Paul T Davies reviews Harold Pinter’s Betrayal starring Tom Hiddleston, Charlie Cox and Zawe Ashton now playing at the Harold Pinter Theatre.
Considered to be Pinter’s most personal work, and famous for telling the revealing of an extra marital love affair in reverse chronological order, The Jamie Lloyd Company’s production of Betrayal brings the Pinter at the Pinter season to a triumphant conclusion. I always thought it was too cool a play about middle class, literati angst, but the scales fell from my eyes watching this exquisitely acted production where, more than anything, it’s the space between the lines, the pauses, the silences, when the acting soars with heartbreak. It helps that a trio of sublime actors takes us through the devastation of betrayal; we pick up the pieces as they do as the story goes backwards. It begins at the end of it all, and ends at the beginning of it all.
Director Jamie Lloyd now has such a profound understanding of Pinter that everything feels as if it’s playing by instinct. As Robert, Tom Hiddleston is a searing portrayal of pain. Much of the action, on Soutra Gilmour’s minimalist set, takes place far downstage, almost on the edge. It’s impossible to avoid the pain in his eyes. Yet Pinter has him admit he has hit his wife Emma, “when he needed to”, and she reveals that Robert has also been unfaithful to her, triggering the final end of their marriage. How are we supposed to perceive this news? Is it all part of the macho swaggering he performs with Jerry? All three remain onstage throughout, and the presence of a character when the other two are talking about them is brutal, but leads to gorgeous exchanges of looks that underline the complexity of love and betrayal, of love and happiness. Hiddlestone is emotionally astute and mesmerising.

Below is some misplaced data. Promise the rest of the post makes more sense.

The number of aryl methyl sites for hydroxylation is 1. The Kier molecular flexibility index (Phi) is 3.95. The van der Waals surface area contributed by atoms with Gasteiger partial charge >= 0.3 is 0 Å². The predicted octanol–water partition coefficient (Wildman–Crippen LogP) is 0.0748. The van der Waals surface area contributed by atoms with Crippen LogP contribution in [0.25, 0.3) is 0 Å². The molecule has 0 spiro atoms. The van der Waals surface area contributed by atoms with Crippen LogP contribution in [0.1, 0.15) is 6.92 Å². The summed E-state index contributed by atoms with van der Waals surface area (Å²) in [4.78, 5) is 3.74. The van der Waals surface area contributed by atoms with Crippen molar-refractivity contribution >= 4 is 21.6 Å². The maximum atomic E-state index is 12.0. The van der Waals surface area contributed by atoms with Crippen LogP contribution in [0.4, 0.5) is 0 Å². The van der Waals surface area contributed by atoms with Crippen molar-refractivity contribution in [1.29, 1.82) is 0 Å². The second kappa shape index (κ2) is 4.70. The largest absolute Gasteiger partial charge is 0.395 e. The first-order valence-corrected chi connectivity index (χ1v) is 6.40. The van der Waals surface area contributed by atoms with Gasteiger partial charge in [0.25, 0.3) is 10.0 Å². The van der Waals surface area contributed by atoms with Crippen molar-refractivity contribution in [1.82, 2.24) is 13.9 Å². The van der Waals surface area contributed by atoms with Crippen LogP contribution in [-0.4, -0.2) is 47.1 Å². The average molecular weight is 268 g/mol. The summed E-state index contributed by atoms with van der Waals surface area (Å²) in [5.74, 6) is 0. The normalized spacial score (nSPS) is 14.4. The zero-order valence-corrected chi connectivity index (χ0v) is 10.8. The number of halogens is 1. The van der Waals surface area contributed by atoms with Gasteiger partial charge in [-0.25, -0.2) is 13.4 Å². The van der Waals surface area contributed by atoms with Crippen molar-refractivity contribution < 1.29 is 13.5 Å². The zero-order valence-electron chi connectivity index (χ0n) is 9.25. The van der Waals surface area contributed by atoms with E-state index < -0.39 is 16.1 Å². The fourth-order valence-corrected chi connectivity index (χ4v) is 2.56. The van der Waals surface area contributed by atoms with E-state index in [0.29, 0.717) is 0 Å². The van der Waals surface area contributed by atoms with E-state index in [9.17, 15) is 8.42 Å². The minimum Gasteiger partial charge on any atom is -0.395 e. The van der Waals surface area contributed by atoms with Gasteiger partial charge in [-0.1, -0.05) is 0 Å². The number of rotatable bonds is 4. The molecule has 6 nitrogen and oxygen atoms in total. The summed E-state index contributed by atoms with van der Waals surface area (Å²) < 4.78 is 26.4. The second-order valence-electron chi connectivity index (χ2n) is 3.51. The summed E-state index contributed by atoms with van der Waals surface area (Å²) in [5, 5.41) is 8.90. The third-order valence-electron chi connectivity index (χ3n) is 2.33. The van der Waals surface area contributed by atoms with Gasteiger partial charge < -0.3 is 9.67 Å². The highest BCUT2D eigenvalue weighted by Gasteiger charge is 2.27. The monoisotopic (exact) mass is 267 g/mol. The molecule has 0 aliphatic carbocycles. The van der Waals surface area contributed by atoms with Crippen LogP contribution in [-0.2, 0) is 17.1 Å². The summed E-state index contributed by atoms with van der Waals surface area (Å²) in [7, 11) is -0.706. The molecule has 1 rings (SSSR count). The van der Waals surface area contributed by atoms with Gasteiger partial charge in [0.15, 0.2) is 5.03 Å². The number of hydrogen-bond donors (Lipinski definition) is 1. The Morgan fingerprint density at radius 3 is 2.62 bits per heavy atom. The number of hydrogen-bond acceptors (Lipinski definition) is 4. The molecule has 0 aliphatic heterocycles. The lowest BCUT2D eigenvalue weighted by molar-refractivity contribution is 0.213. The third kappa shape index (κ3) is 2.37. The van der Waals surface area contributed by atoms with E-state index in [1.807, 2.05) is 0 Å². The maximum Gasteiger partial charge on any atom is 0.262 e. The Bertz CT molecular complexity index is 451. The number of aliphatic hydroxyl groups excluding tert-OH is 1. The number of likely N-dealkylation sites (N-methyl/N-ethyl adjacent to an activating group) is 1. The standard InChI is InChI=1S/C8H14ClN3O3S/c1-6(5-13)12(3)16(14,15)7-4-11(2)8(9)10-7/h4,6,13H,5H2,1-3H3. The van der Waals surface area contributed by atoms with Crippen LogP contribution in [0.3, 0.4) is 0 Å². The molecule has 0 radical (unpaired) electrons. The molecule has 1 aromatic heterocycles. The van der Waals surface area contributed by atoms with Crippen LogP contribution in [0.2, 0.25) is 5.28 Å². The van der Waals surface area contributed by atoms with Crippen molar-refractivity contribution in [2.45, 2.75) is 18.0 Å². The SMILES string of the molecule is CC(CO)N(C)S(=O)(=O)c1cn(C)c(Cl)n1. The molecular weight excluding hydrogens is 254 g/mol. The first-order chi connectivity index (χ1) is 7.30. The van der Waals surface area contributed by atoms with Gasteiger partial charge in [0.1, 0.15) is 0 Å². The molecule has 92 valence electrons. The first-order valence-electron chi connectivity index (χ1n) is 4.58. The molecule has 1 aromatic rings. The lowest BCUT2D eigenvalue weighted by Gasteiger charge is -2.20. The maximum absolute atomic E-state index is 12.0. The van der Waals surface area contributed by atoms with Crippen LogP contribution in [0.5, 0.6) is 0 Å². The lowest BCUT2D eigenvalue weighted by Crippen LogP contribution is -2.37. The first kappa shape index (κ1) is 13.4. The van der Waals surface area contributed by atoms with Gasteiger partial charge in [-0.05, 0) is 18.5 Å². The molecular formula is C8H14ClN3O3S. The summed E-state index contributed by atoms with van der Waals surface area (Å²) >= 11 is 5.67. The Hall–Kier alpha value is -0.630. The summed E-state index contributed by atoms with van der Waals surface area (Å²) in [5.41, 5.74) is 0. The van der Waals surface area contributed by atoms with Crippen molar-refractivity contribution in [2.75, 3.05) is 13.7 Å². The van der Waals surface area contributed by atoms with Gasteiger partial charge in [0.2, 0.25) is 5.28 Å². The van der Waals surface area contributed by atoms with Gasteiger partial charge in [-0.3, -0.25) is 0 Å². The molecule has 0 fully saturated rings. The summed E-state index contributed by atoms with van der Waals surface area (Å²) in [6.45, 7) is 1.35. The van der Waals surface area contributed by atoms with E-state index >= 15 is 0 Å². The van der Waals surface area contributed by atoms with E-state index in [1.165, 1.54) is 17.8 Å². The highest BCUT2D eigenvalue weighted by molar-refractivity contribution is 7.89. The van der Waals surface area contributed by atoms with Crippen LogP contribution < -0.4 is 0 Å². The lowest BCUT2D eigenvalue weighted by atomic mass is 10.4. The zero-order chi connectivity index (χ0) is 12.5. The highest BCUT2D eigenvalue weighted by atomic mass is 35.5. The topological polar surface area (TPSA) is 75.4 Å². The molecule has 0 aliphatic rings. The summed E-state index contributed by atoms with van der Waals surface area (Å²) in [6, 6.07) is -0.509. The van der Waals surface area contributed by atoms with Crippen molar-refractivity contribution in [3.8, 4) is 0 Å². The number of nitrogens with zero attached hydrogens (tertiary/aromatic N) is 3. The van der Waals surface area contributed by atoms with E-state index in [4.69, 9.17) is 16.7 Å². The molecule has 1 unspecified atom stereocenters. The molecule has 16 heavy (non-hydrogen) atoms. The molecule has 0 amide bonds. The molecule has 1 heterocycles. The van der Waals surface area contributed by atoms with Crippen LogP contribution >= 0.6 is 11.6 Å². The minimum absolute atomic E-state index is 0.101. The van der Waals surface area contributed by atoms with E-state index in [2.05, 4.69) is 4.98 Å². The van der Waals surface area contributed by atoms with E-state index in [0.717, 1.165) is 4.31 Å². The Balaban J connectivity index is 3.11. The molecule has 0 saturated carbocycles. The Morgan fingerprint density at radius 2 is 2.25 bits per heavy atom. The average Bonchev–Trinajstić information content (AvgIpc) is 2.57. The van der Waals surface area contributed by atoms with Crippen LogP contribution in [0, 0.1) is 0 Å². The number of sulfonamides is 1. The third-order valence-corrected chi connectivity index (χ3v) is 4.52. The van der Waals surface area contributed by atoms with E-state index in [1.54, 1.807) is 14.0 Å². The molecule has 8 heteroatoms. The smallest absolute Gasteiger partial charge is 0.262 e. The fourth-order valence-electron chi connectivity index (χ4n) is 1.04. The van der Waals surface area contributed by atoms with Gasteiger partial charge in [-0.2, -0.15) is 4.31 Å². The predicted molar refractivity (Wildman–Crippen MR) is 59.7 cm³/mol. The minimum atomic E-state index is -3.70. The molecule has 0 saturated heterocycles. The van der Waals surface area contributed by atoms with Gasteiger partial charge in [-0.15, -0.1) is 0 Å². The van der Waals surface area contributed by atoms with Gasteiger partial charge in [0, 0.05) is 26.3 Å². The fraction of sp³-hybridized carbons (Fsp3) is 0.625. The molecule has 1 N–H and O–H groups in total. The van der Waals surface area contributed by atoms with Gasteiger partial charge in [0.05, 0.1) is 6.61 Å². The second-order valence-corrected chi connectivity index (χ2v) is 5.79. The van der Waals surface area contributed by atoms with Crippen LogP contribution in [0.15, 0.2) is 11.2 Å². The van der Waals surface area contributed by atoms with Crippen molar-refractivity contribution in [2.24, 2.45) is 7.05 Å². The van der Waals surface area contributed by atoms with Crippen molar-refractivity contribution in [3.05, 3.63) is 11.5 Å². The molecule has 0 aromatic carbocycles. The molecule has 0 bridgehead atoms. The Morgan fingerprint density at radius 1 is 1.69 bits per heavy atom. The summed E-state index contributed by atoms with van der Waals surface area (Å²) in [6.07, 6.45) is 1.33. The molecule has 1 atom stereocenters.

As Emma, Zawe Ashton is totally convincing at conveying the heartbreak behind fixed smiles, and the reverse time line beautifully exposes her hopes for the affair, for another life. The lovers actually had a home and the affair lasted seven years, these are not casual fuck buddies. Completing this outstanding trio is Charlie Cox as Jerry, betraying his longest best friend, hearing lies, telling lies, almost giving away lies, yet his sorrow at being in love with his best friend’s wife complicates his duplicity. The acting is subtle and holds the audience throughout the taut ninety minutes.
There is humour in Pinter, and Eddie Arnold makes the most of his role as an Italian waiter. All three have a memory of Jerry lifting Robert and Emma’s daughter up in the air and catching her in a kitchen, and when this is enacted it’s a beautiful, sorrowful moment as we already know what happened after. Not a moment is missed in this production, and Ben and Max Ringham’s delicate sound design underscores the events beautifully.
For fans of Pinter, and maybe for people who need to be convinced by him, this season has literally been a once in a lifetime experience, with outstanding casting, design and direction. What next Jamie Lloyd? Beckett’s shorts? Churchill’s shorts? I’d love to see that!